Development

“Index Seek” Doesn’t Mean Much.

Execution Plans
13 Comments
When you see “index seek” on an execution plan, that doesn’t mean SQL Server is jumping to exactly the row you’re looking for. It only means that SQL Server is seeking on the first column of the index. This is especially misleading on indexes where the first column isn’t very selective. To explain, I’ll take…
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What Do the LCK_M_SCH_M and LCK_M_IS Wait Types Indicate?

You’re investigating your SQL Server’s top wait stats, and you’re noticing a lot of LCK% waits. Normally, that indicates blocking and deadlocks, but you’re just not getting complaints from your end users, and you’re wondering what’s causing it. It might be overzealous index rebuilds. Let’s demo why by starting a new query in the Stack…
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Error Handling Quiz Week: Tryin’ TRY/CATCH

T-SQL
32 Comments
Let’s say we have two tables, Parent and Child, and we need to guarantee that they both get populated at once. We’ll write a single stored procedure to do both inserts: DROP TABLE IF EXISTS dbo.Parent; DROP TABLE IF EXISTS dbo.Child; CREATE TABLE dbo.Parent (ID INT IDENTITY(1,1), DateAdded DATETIME2); CREATE TABLE dbo.Child (ID INT IDENTITY(1,1),…
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Mastering Query Tuning

5 Ways to Measure a Query

Execution Plans
2 Comments
In my free How to Think Like the Engine class, we start out by measuring query performance using logical reads. That’s the number of 8KB data pages that SQL Server has to read in order to find your query’s results. That’s the measure I use the most because generally speaking, the less data your server…
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What Is a Cost-Based Optimizer?

Execution Plans
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When you execute a query, the database server has to figure out things like: Which table to process first Which index to use on that table Whether to seek on that index or scan it Which table to process next How to join the data between those two tables When to sort the data For…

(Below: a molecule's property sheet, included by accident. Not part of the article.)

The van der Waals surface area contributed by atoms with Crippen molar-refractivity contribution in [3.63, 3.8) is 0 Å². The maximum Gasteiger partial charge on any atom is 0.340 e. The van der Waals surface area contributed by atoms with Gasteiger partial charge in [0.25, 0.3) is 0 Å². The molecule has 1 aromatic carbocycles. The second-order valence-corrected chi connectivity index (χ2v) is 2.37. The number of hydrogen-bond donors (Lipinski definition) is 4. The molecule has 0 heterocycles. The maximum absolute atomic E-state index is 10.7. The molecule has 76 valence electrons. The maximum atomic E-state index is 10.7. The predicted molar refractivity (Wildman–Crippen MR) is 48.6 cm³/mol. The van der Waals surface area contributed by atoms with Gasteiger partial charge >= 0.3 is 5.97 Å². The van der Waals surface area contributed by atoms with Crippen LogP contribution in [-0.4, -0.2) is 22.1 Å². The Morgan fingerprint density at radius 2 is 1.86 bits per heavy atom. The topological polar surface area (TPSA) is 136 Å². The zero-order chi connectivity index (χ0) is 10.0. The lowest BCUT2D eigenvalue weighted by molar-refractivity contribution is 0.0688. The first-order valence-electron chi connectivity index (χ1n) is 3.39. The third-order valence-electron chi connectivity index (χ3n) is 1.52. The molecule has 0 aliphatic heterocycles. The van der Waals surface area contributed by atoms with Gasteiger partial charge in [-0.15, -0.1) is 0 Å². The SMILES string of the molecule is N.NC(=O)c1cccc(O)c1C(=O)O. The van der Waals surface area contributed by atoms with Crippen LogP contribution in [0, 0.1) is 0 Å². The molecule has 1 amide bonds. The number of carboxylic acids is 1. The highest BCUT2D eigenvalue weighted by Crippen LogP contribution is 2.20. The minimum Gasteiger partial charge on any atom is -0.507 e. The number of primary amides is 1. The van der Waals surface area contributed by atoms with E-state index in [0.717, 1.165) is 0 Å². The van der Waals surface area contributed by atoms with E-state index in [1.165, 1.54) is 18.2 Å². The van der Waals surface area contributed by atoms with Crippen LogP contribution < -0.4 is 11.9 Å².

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Most T-SQL Queries Don’t Even Try to Handle Errors.

T-SQL
45 Comments
David Tovee asked a great question in yesterday’s Mastering Query Tuning class. He asked his fellow students, “How many of you actually use TRY/CATCH?” I turned it into a Twitter poll because I wanted to check a wider audience: When the developers at my company write new queries, they use TRY/CATCH and exception handling: —…
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Why Are Linked Server Queries So Bad?

Development
90 Comments
No, I don’t want to be your valentine. Remember when you were in school, and you had a crush on someone? You would write a note asking them to be your valentine, and you’d ask a mutual friend to pass the note over to them. The adult equivalent is linked server queries. When your query…
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What does SET NOCOUNT ON do?

T-SQL
13 Comments
When you’re working with T-SQL, you’ll often see SET NOCOUNT ON at the beginning of stored procedures and triggers. What SET NCOUNT ON does is prevent the “1 row affected” messages from being returned for every operation. I’ll demo it by writing a stored procedure in the Stack Overflow database to cast a vote: CREATE…
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Brent Reading Book

9 Signs Your T-SQL Might Fail a Code Review

T-SQL
28 Comments
It’s hard to set absolute rules about, “Feature X should absolutely never be used.” However, there are some features that set off alarm bells when I see them. Usually, when I start asking more questions about when we’re using those particular features, I get answers of, “Oh, I didn’t know that was a problem.” As…
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